We cannot insist only on issues related to abortion, gay marriage and the use of contraceptive methods. This is not possible. I have not spoken much about these things, and I was reprimanded for that. But when we speak about these issues, we have to talk about them in a context. The teaching of the church, for that matter, is clear and I am a son of the church, but it is not necessary to talk about these issues all the timeThe dogmatic and moral teachings of the church are not all equivalent.
The church’s pastoral ministry cannot be obsessed with the transmission of a disjointed multitude of doctrines to be imposed insistently. Proclamation in a missionary style focuses on the essentials, on the necessary things: this is also what fascinates and attracts more, what makes the heartburn, as it did for the disciples at Emmaus. We have to find a new balance; otherwise even the moral edifice of the church is likely to fall like a house of cards, losing the freshness and fragrance of the Gospel.
The proposal of the Gospel must be more simple, profound, radiant. It is from this proposition that the moral consequences then flow.I say this also thinking about the preaching and content of our preaching. A beautiful homily, a genuine sermon must begin with the first proclamation, with the proclamation of salvation. There is nothing more solid, deep and sure than this proclamation. Then you have to do catechesis. Then you can draw even a moral consequence. But the proclamation of the saving love of God comes before moral and religious imperatives. Today sometimes it seems that the opposite order is prevailing. The homily is the touchstone to measure the pastor’s proximity and ability to meet his people, because those who preach must recognise the heart of their community and must be able to see where the desire for God is lively and ardent.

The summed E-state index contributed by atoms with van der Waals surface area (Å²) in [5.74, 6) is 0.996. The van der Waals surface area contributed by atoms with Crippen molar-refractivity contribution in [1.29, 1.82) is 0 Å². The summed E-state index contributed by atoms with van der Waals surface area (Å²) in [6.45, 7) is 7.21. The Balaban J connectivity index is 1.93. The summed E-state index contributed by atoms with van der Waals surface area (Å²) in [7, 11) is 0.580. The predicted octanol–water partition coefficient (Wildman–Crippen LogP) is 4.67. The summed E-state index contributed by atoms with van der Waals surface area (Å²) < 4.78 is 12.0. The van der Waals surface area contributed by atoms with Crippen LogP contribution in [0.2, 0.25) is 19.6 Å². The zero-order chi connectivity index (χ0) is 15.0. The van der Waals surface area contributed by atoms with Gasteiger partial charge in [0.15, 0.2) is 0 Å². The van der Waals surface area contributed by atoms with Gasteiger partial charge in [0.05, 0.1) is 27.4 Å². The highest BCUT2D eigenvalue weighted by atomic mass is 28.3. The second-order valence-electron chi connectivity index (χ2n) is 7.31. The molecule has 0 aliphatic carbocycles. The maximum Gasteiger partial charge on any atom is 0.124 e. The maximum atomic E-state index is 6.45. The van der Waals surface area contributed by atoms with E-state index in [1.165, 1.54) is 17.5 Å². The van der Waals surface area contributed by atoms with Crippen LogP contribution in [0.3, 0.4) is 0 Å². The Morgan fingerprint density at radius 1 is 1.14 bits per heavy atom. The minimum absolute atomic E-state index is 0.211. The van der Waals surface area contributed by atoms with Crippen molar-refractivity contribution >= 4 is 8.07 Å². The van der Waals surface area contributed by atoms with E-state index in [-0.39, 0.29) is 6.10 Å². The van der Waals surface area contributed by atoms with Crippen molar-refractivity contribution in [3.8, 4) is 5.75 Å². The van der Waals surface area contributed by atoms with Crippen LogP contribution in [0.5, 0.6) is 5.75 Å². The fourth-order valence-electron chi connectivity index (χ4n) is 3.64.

The message of the Gospel, therefore, is not to be reduced to some aspects that, although relevant, on their own do not show the heart of the message of Jesus Christ.
Much like the whole interview, these three paragraphs are a beautiful perspective of how the faith should be transmitted. The only problem is that the leader of the Universal Church not only said it but is practicing it. Again, when a person takes their total life experience as being universally true for all and imposes it, you get the Reformation of Pope Francis.
Is it universally true that it is not necessary to talk about the intrinsic evils of abortion, abortifacient drugs, and gay marriage as often as possible? Absolutely not. I don’t know about Argentina, but I do know the world I encounter daily that is on the precipice of losing countless generations to moral relativism. It is a world in which absolute truth does not exist. Indeed, it is a world that needs to hear salvation proclaimed and the faith catechized, but it is also a world that needs to be repeatedly told that life has value, that sex is marriage, and marriage is for opposite genders. They need to be repeatedly told these things because the enemy is repeatedly telling them that life does not have value, that sex is for recreation, and that marriage is not gender-specific. It is to the point now that whether we can first reach them through the Gospel, natural law, or reason, we must help save them by any moral means from destroying themselves.